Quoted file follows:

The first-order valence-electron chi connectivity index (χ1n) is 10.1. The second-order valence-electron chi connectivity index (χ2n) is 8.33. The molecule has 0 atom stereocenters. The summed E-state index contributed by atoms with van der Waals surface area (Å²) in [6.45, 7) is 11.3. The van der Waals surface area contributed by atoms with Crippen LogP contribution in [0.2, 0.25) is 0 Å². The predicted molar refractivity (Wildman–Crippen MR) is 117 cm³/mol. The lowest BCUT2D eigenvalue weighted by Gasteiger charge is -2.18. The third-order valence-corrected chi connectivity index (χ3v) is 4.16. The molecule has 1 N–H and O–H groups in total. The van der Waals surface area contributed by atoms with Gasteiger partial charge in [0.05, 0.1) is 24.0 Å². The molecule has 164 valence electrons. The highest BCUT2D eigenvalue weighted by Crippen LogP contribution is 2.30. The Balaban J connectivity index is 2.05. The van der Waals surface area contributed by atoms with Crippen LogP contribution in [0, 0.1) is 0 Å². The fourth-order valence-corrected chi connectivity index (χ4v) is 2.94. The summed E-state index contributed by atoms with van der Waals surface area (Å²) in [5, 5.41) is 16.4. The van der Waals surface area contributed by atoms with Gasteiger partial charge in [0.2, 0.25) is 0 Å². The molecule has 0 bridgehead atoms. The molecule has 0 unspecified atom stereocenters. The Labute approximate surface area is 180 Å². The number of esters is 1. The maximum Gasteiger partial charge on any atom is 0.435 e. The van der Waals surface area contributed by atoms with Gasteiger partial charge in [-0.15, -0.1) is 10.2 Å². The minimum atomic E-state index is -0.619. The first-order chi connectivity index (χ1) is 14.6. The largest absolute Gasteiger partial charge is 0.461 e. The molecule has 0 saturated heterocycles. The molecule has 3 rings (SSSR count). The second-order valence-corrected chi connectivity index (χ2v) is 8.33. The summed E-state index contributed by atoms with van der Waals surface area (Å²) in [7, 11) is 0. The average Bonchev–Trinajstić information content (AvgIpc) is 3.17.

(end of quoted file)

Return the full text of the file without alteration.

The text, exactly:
The first-order valence-electron chi connectivity index (χ1n) is 10.1. The second-order valence-electron chi connectivity index (χ2n) is 8.33. The molecule has 0 atom stereocenters. The summed E-state index contributed by atoms with van der Waals surface area (Å²) in [6.45, 7) is 11.3. The van der Waals surface area contributed by atoms with Crippen LogP contribution in [0.2, 0.25) is 0 Å². The predicted molar refractivity (Wildman–Crippen MR) is 117 cm³/mol. The lowest BCUT2D eigenvalue weighted by Gasteiger charge is -2.18. The third-order valence-corrected chi connectivity index (χ3v) is 4.16. The molecule has 1 N–H and O–H groups in total. The van der Waals surface area contributed by atoms with Gasteiger partial charge in [0.05, 0.1) is 24.0 Å². The molecule has 164 valence electrons. The highest BCUT2D eigenvalue weighted by Crippen LogP contribution is 2.30. The Balaban J connectivity index is 2.05. The van der Waals surface area contributed by atoms with Crippen LogP contribution in [0, 0.1) is 0 Å². The fourth-order valence-corrected chi connectivity index (χ4v) is 2.94. The summed E-state index contributed by atoms with van der Waals surface area (Å²) in [5, 5.41) is 16.4. The van der Waals surface area contributed by atoms with Gasteiger partial charge in [0.2, 0.25) is 0 Å². The molecule has 0 bridgehead atoms. The molecule has 0 unspecified atom stereocenters. The Labute approximate surface area is 180 Å². The number of esters is 1. The maximum Gasteiger partial charge on any atom is 0.435 e. The van der Waals surface area contributed by atoms with Gasteiger partial charge in [-0.15, -0.1) is 10.2 Å². The minimum atomic E-state index is -0.619. The first-order chi connectivity index (χ1) is 14.6. The largest absolute Gasteiger partial charge is 0.461 e. The molecule has 0 saturated heterocycles. The molecule has 3 rings (SSSR count). The second-order valence-corrected chi connectivity index (χ2v) is 8.33. The summed E-state index contributed by atoms with van der Waals surface area (Å²) in [7, 11) is 0. The average Bonchev–Trinajstić information content (AvgIpc) is 3.17.